1. A utility bike for getting around, about as disposable as an umbrella.
2. A traffic hazard in the hands of the unskilled or reckless.
3. A vehicle for little rebellion.
My experience with mamachari goes back to 1999 during my first visit to Japan. I was living in Osaka, a city famous for its bad drivers and traffic accidents. On the morning after I arrived I was walking down a sidewalk when suddenly an old lady burst into the road from an alley without warning, slowing or even looking back. Putting her life in her hands she had pulled into the road on her bicycle and swerved into traffic without so much as a glance to see if there were cars or pedestrians, trusting that her luck would last and she would get to the store another day. At first I thought this was unusual coming from a relatively orderly bike-friendly city in Canada but alas, I saw he same type of situation repeated daily. Walking down the sidewalk hearing the constant ding-ding of a bike bell demanding I get out of the way. I could not accept that I should always have to wait for bikes to pass, it just didn’t seem right!
After asking around, it turned out that from what I could find out it wasn’t right. Riding on the sidewalk in disregard of pedestrians is as illegal here as it is in my hometown in Canada. Feeling rebellious, I took to wearing overhead headphones when walking so I could politely ignore the bells that I couldn’t hear but the paranoia that something was coming up behind me wouldn’t go away. Being a relatively fast walker I am entirely unaccustomed to people coming up behind me on a regular basis and rarely have had to watch my back. After being hit by from behind by several bikes riding on the sidewalk and even one scooter head on coming off the road my feeling of injustice solidified.
Living here in Tokyo has not made me feel any better about bikes, and if anything people’s bike manners here are worse. They ride on the sidewalk, dodge from the road to the sidewalk to the road randomly, wobble, ring bells and park wherever they like. Places there are bike lanes specifically to allow both cyclists and pedestrians to co-exist are so crowded with illegally parked bikes that people ride on the pedestrian side, ringing their bells and expecting pedestrians to jump out of the way. For me, being a cyclist who rides on the road and generally follows traffic laws, it can be fairly hard to take. A woman riding a bike with 3 kids on it in traffic while texting on her phone, only the youngest baby wearing an oversized helmet loose on the back of its head. And again the next day. It is a wonder more people don’t die.
But wait, they do! Recently in Japan there has been a push to actually enforce the traffic code in regards to bikes which, as it turns out, does not allow any but small children and the very elderly to ride on the sidewalk. It seems that Japan has a much higher number of bicycle related deaths than other countries that have clearly enforced traffic laws and bikes are commonly ridden. In fact, the number of bike related deaths has been increasing at a good pace. So what has been the result of the push by the police? Now there are a bunch of wobbly people on the road and no one dares use a bell when they ride on the sidewalk. It seems more like a band-aid than a cure. I don’t think there will be a significant reduction in deaths until helmets laws and rider education/punishment are enacted.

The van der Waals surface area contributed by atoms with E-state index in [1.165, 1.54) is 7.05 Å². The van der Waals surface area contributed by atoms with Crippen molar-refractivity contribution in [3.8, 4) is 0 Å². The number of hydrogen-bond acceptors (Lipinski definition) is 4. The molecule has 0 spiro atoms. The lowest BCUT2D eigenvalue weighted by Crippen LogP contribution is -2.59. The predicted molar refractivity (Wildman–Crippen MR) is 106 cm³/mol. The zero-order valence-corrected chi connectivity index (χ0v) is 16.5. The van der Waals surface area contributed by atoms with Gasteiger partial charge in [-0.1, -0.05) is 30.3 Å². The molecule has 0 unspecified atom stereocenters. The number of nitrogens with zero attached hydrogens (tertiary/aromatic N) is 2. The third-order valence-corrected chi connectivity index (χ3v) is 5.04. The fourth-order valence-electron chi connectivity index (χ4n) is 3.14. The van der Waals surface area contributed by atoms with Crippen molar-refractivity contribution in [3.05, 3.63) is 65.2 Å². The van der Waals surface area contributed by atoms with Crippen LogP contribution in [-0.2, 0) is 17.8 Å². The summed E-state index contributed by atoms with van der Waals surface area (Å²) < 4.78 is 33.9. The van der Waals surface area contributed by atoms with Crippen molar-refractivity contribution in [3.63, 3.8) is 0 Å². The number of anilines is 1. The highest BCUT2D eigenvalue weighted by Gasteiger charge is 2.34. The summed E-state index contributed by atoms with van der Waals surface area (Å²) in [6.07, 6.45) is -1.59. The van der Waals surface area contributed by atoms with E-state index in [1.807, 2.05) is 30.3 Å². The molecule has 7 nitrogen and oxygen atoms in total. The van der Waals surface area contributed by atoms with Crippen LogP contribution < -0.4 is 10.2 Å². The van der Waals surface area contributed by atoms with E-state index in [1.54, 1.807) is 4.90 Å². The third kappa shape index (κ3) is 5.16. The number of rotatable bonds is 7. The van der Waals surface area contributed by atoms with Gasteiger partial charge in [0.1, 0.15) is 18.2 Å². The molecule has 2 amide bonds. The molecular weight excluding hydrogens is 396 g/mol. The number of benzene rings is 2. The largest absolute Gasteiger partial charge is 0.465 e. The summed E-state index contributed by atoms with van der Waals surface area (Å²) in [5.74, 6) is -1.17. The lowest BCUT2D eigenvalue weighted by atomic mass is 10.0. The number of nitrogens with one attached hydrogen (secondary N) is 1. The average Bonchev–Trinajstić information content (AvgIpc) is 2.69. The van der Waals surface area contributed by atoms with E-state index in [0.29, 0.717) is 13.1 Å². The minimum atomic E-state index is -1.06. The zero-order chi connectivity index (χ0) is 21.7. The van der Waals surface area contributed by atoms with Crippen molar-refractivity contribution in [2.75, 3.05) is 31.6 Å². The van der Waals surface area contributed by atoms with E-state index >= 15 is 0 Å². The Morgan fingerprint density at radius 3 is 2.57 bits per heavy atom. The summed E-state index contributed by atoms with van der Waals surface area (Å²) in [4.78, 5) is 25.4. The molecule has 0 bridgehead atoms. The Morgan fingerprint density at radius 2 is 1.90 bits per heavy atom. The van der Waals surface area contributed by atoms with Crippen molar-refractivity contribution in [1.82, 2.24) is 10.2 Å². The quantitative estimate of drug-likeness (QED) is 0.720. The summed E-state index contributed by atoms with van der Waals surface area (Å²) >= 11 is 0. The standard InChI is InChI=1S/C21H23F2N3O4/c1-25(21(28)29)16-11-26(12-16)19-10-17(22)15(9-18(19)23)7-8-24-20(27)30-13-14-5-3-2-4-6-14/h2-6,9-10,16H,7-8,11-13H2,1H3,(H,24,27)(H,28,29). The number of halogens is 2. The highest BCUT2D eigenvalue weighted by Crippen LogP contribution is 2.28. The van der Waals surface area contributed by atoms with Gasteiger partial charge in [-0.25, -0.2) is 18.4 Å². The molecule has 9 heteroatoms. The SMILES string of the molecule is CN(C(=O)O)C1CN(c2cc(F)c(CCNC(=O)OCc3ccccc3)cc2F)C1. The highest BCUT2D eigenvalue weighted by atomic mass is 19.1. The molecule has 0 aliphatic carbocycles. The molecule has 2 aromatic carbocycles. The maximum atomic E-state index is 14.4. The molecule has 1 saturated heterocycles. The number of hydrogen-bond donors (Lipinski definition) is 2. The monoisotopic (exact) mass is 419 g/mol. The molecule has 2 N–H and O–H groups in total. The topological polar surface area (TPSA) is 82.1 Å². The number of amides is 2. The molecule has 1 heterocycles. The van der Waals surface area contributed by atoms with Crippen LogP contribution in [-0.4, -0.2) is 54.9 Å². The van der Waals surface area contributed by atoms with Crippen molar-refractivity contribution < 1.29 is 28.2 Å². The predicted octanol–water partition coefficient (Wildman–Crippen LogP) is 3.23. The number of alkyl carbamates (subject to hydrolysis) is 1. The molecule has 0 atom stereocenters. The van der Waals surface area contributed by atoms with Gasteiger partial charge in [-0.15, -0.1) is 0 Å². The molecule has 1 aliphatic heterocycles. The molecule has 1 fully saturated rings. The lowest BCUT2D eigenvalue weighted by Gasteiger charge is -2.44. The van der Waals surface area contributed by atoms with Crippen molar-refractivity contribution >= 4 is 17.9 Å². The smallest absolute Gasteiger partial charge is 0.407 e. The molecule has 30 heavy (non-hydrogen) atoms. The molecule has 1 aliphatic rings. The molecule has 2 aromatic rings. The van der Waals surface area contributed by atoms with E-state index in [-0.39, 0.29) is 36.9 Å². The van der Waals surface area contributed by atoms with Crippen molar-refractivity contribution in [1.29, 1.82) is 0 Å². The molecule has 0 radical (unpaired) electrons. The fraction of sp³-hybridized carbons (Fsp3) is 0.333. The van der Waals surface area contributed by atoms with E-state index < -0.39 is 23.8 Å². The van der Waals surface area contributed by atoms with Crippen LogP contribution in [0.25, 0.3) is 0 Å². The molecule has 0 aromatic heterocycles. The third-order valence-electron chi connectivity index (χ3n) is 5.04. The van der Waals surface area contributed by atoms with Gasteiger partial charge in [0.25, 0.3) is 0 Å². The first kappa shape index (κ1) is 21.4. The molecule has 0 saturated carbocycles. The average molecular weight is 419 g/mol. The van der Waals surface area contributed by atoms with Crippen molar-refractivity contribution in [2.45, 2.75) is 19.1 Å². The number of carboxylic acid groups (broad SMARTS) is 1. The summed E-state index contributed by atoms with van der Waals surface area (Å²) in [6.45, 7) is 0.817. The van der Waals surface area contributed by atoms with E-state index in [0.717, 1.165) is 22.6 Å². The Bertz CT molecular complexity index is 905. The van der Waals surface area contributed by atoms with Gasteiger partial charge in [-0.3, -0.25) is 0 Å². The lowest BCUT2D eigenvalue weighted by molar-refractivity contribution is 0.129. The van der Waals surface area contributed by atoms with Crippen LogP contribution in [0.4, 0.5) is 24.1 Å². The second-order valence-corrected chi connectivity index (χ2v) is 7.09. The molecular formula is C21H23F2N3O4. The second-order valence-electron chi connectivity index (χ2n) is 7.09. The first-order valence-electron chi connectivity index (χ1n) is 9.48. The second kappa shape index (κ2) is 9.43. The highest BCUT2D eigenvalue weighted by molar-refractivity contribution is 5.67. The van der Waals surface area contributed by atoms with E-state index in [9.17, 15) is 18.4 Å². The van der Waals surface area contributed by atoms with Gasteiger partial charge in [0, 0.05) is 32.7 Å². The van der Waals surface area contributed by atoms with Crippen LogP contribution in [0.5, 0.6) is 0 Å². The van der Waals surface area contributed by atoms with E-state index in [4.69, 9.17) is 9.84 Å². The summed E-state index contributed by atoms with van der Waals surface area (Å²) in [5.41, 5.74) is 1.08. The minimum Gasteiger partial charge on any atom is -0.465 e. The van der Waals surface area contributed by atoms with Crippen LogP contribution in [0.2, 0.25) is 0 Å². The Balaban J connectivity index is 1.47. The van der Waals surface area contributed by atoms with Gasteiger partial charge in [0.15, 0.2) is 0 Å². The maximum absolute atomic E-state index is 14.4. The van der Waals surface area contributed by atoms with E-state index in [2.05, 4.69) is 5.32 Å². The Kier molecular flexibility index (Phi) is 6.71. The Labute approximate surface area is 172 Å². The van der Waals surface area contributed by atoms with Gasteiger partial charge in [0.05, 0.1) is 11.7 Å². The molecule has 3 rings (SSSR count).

As for the little rebellion: People will park bikes anywhere they like, even beside or on “No Bike Parking” signs. You can see several hundred bikes in a row along a fence that says “No Bikes” or in a bicycle riding lane. I am kind of torn between seeing it as petty rebellion or simply bad manners. When I have seen conflicts over it it has always been quit amusing, with people coming up with excuses like “but it would take over 10 minutes to walk to the station”, “I am only going to leave it here for a few minutes” or my personal favorite “but I have parked here for years and never had a problem!” when you can clearly see the no bike parking sign has been there for several years as well.
To put things in a bit of perspective there are some really bad cyclists in my home town in Canada too. My favorite example from Canada is a “conversation” I witnessed between a cyclist on the sidewalk late on a Saturday night and a police officer:
Police officer: “Please get off the bike”
Cyclist (a bit drunk): “But why, I am just trying to get home”
Police officer: “Are you aware that it is illegal to ride on the sidewalk?”
Cyclist (thinking as fast as possible): “But officer, I thought it would be worse to ride on the road without lights, and someone stole my helmet. Besides, I’ve had a few drinks and thought it would be safer to ride home on the sidewalk since drinking and driving on the road is illegal.”
Police officer: “So your excuse for riding on the sidewalk is that you have no lights, no helmet and are drunk so it would be the lesser of evils?”
….and on it went. It was good Saturday night entertainment.
My point is that there are reckless, inconsiderate people on bikes everywhere, but nowhere in a developed country have I seen it as common as here in Japan. The strange thing is that bike laws are generally for the sake of reducing deaths and serious injury. Why fight them, even as a little rebellion?
I would argue that most people here in Japan use their bikes in entirely illegal ways: they will ride a bike illegally on the sidewalk where they illegally park it, rinse and repeat. Obviously people’s love of mamachari overrides their love of lawfulness: rebellion!